Google Replacing Annoying Advertisements Online


Google has finally found a way to reduce the instance of annoying advertisement experiences while browsing online. Additionally, the company has announced the 2018 release of a new version of Chrome that will block any ads that are considered bothersome or intrusive.

The plan includes helping website publishers provide better quality advertisements by reviewing these sites and informing owners of what is not compliant with initial Better Ads Standards. After reviewing the quality, Google will notify webmasters that they have 30 days to correct their ads. There are two ways Google can handle non-compliant websites: send a email issuing a warning statement that says they are not supplying a positive ad experience or a statement that the publisher has failed the standards regarding annoying advertisements and the website is at risk of having their ads removed by Google Chrome.

Google joined the Coalition for Better Ads to help deem what advertising efforts are acceptable. Google explains:

Replacing annoying ads with more acceptable ones will help ensure all content creators, big and small, can continue to sustain their work with online advertising. This is why we support the Coalition’s efforts to develop marketplace guidelines for supporting the Better Ads Standards and will continue working with them on the standards as they evolve.

The new ad block that will be installed in Chrome mainly targets advertising that causes interference accessing website content, such as…

  • pop-up ads;
  • auto playing video ads that have enabled sound;
  • full screen ads with a count down timer;
  • and flashing/animated mobile ads.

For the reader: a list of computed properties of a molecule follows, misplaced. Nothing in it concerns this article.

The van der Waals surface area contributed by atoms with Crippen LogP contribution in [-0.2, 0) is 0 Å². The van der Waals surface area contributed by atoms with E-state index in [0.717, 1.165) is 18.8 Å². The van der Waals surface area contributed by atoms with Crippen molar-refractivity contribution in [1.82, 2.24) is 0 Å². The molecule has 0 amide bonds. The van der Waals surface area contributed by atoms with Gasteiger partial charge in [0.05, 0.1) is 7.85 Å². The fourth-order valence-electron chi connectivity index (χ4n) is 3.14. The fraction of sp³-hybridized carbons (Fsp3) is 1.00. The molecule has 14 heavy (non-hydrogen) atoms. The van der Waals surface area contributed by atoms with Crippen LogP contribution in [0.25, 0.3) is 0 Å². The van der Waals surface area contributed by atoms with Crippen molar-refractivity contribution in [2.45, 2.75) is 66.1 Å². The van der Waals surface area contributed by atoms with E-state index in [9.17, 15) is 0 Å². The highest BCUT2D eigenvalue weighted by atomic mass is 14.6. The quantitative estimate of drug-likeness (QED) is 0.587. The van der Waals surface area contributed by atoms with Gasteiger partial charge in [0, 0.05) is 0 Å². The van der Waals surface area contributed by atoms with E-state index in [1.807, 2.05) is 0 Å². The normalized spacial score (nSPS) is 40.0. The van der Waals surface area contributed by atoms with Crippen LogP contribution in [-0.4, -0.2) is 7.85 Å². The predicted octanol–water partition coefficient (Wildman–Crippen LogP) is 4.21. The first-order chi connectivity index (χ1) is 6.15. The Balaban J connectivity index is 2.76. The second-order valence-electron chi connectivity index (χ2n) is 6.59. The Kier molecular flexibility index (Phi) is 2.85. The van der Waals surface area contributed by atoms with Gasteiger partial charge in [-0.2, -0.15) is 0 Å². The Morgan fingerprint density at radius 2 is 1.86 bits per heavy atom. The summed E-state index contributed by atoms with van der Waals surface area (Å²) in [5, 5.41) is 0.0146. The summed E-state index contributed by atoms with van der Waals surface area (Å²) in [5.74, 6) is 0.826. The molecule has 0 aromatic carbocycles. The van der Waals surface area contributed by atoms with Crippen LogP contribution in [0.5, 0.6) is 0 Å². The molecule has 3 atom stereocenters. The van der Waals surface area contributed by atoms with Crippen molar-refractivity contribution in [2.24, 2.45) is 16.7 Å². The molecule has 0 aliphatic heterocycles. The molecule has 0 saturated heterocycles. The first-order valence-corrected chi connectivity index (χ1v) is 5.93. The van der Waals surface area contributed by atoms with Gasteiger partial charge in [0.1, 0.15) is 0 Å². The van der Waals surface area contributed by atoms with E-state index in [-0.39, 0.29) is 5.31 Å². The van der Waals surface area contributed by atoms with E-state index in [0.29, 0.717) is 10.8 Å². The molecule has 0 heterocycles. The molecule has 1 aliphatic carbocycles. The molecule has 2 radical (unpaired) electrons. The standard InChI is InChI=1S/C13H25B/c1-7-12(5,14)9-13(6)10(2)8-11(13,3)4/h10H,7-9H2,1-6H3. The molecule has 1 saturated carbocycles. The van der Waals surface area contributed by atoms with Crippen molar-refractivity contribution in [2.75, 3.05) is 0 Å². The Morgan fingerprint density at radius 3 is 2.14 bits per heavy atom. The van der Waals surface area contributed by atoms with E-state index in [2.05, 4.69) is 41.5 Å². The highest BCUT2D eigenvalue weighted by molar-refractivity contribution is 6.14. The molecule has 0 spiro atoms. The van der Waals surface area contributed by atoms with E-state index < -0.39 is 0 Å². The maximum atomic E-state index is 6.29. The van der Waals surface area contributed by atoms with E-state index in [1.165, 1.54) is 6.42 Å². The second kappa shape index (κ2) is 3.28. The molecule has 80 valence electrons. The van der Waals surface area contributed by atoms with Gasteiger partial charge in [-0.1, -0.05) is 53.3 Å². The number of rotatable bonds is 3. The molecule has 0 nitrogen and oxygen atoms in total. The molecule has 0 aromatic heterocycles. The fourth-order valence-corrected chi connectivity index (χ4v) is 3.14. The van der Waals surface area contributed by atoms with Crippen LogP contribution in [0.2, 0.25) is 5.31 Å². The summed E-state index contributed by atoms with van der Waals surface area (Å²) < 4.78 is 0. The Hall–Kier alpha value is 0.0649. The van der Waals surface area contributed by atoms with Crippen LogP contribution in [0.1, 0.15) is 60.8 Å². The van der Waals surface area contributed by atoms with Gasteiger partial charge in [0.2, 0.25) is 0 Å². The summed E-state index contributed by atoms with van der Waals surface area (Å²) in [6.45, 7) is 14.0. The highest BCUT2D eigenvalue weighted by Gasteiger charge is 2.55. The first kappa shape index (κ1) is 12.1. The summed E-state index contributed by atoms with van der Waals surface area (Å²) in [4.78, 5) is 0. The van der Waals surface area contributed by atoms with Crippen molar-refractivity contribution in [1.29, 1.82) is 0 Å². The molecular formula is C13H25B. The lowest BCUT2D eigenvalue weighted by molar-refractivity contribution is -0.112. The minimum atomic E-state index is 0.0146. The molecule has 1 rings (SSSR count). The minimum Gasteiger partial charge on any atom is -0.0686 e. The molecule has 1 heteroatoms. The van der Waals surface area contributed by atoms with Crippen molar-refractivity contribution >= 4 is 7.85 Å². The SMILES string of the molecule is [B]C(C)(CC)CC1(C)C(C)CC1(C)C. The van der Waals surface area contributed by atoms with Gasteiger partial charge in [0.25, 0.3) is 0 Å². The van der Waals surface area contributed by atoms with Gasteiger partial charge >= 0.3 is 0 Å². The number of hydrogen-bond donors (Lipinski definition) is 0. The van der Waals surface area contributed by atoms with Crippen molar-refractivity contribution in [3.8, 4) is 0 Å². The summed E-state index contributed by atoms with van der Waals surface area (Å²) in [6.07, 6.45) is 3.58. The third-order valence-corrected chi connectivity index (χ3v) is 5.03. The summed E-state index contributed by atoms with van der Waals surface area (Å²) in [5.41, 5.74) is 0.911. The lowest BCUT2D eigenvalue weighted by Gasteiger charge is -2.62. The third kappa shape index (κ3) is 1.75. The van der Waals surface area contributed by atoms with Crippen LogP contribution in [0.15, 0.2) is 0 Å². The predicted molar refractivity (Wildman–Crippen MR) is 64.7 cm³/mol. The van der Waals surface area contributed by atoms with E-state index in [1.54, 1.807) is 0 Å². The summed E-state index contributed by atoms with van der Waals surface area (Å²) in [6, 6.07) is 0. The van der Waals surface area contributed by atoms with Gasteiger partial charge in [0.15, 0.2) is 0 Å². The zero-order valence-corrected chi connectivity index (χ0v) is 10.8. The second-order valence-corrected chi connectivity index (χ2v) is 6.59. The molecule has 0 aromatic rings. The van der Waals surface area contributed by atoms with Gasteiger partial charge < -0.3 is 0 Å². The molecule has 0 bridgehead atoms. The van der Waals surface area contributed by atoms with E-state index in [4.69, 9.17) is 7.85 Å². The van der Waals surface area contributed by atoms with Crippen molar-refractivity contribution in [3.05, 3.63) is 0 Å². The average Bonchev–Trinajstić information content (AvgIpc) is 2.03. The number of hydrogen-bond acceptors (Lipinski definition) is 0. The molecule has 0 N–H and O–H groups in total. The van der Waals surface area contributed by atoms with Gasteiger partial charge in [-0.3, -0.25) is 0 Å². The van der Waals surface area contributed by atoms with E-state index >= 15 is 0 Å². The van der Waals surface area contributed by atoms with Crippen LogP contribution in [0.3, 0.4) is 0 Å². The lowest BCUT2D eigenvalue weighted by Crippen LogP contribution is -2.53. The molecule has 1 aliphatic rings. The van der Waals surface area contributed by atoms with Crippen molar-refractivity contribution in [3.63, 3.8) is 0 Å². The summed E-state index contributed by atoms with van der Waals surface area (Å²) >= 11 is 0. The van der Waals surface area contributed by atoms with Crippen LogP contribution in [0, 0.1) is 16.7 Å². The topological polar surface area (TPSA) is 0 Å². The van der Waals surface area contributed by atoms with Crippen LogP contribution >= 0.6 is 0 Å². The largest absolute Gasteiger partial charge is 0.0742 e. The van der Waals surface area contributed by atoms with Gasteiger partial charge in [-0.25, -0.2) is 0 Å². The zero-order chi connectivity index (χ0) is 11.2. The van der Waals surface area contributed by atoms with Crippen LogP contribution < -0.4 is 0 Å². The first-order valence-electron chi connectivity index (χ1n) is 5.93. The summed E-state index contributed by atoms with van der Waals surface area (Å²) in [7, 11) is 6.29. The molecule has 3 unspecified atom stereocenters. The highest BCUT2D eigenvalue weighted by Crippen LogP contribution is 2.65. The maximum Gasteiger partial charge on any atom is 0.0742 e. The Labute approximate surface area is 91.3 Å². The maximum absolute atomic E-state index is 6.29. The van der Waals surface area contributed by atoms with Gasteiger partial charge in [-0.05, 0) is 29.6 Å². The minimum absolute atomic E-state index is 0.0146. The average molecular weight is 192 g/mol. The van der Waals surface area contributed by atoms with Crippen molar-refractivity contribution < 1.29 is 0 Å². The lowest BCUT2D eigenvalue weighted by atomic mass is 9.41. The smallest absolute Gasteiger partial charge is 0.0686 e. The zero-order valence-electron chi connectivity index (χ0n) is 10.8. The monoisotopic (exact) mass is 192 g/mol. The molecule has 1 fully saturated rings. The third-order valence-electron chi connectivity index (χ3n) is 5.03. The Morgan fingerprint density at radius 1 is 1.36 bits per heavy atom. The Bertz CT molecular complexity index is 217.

Currently, 50 percent of research respondents concluded that they would not go back to websites with these type of advertisements.

Unfortunately, the removal of a website’s ads are particularly harmful if they are heavily relied upon to bring in revenue. Smaller sites, that do not have quality control managers, are the prime candidates of intrusive ads.

Advertising experiences from sites like these drive users to purchase ad blockers that not only cost money for the user but prevents publishers from gaining any money. This issue was recognized by Scott Spencer, director of Google’s product management, who concluded: “Ad blocking is a threat to that ecosystem. It harms good publishers. Google doesn’t exist without the open web. So in this case, we have aligned incentives.”

Cleaning up websites with annoying advertisements so they are acceptable, according to the Coalition for Better Ads, will benefit both the user, who will no longer have to see irritating ads, and the website publisher, who will receive a continuous flow of money. Although, if websites follow the company’s advice, there is a good chance the number of pop-up ads will be reduced, and there will be an increase in subtle in – line advertisements in the future.

A similar measure was enforced in November 2016, preventing site users from encountering harmful content and imposing a heavy punishment to websites that contained malware and bypassed the Safe Browsing Initiative.

Written by Brielle R. Buford
Edited by Jeanette Smith


engadget: Google is about to tell websites they serve annoying ads
Neowin: Google to crack down on websites that serve annoying ads
CONSUMERIST: Google Warns 1,000 Annoying Advertisers That They’ll Be Blocked On Chrome If They Don’t Shape Up
Coalition for Better Ads: Initial Better Ads Standards: Least preferred ad experiences for desktop web and mobile web
E&T: Google warns major online publishers to remove annoying ads

Featured and Top Image Courtesy of  Hillary’s Flickr Page – Creative Commons License